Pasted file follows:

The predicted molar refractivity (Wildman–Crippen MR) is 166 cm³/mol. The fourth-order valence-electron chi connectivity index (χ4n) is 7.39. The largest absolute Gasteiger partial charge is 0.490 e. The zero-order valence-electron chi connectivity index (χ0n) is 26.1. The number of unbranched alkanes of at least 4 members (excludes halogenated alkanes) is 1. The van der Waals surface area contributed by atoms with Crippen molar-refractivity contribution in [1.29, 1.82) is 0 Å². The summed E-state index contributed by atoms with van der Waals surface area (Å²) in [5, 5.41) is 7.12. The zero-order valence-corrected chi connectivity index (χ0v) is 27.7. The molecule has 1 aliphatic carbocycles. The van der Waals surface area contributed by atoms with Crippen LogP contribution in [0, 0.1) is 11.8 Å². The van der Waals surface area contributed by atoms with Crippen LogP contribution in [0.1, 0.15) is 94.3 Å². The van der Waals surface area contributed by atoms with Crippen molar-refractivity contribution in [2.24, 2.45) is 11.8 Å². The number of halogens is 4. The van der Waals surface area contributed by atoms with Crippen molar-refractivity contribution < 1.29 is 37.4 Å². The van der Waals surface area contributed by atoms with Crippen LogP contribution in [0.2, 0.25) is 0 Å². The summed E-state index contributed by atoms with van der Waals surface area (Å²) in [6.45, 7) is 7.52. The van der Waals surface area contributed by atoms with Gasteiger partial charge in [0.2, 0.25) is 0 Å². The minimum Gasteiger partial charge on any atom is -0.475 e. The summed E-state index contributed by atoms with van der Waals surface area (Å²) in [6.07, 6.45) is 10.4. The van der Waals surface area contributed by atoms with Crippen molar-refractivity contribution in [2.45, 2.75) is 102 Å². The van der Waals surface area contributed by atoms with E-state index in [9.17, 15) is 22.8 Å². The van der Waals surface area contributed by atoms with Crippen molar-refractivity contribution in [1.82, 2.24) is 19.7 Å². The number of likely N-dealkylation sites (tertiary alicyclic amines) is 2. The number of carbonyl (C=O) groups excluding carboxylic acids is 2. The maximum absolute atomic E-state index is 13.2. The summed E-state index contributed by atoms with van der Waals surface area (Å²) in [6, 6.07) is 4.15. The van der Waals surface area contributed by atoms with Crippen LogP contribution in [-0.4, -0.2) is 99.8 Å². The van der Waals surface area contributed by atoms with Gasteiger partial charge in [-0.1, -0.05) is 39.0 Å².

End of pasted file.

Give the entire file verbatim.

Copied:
The predicted molar refractivity (Wildman–Crippen MR) is 166 cm³/mol. The fourth-order valence-electron chi connectivity index (χ4n) is 7.39. The largest absolute Gasteiger partial charge is 0.490 e. The zero-order valence-electron chi connectivity index (χ0n) is 26.1. The number of unbranched alkanes of at least 4 members (excludes halogenated alkanes) is 1. The van der Waals surface area contributed by atoms with Crippen molar-refractivity contribution in [1.29, 1.82) is 0 Å². The summed E-state index contributed by atoms with van der Waals surface area (Å²) in [5, 5.41) is 7.12. The zero-order valence-corrected chi connectivity index (χ0v) is 27.7. The molecule has 1 aliphatic carbocycles. The van der Waals surface area contributed by atoms with Crippen LogP contribution in [0, 0.1) is 11.8 Å². The van der Waals surface area contributed by atoms with Crippen LogP contribution in [0.1, 0.15) is 94.3 Å². The van der Waals surface area contributed by atoms with Crippen molar-refractivity contribution in [2.24, 2.45) is 11.8 Å². The number of halogens is 4. The van der Waals surface area contributed by atoms with Crippen molar-refractivity contribution < 1.29 is 37.4 Å². The van der Waals surface area contributed by atoms with Crippen LogP contribution in [0.2, 0.25) is 0 Å². The summed E-state index contributed by atoms with van der Waals surface area (Å²) in [6.45, 7) is 7.52. The van der Waals surface area contributed by atoms with Gasteiger partial charge in [0.2, 0.25) is 0 Å². The minimum Gasteiger partial charge on any atom is -0.475 e. The summed E-state index contributed by atoms with van der Waals surface area (Å²) in [6.07, 6.45) is 10.4. The van der Waals surface area contributed by atoms with Crippen molar-refractivity contribution in [2.45, 2.75) is 102 Å². The van der Waals surface area contributed by atoms with E-state index in [9.17, 15) is 22.8 Å². The van der Waals surface area contributed by atoms with Crippen molar-refractivity contribution in [1.82, 2.24) is 19.7 Å². The number of likely N-dealkylation sites (tertiary alicyclic amines) is 2. The number of carbonyl (C=O) groups excluding carboxylic acids is 2. The maximum absolute atomic E-state index is 13.2. The summed E-state index contributed by atoms with van der Waals surface area (Å²) in [6, 6.07) is 4.15. The van der Waals surface area contributed by atoms with Crippen LogP contribution in [-0.4, -0.2) is 99.8 Å². The van der Waals surface area contributed by atoms with Gasteiger partial charge in [-0.1, -0.05) is 39.0 Å².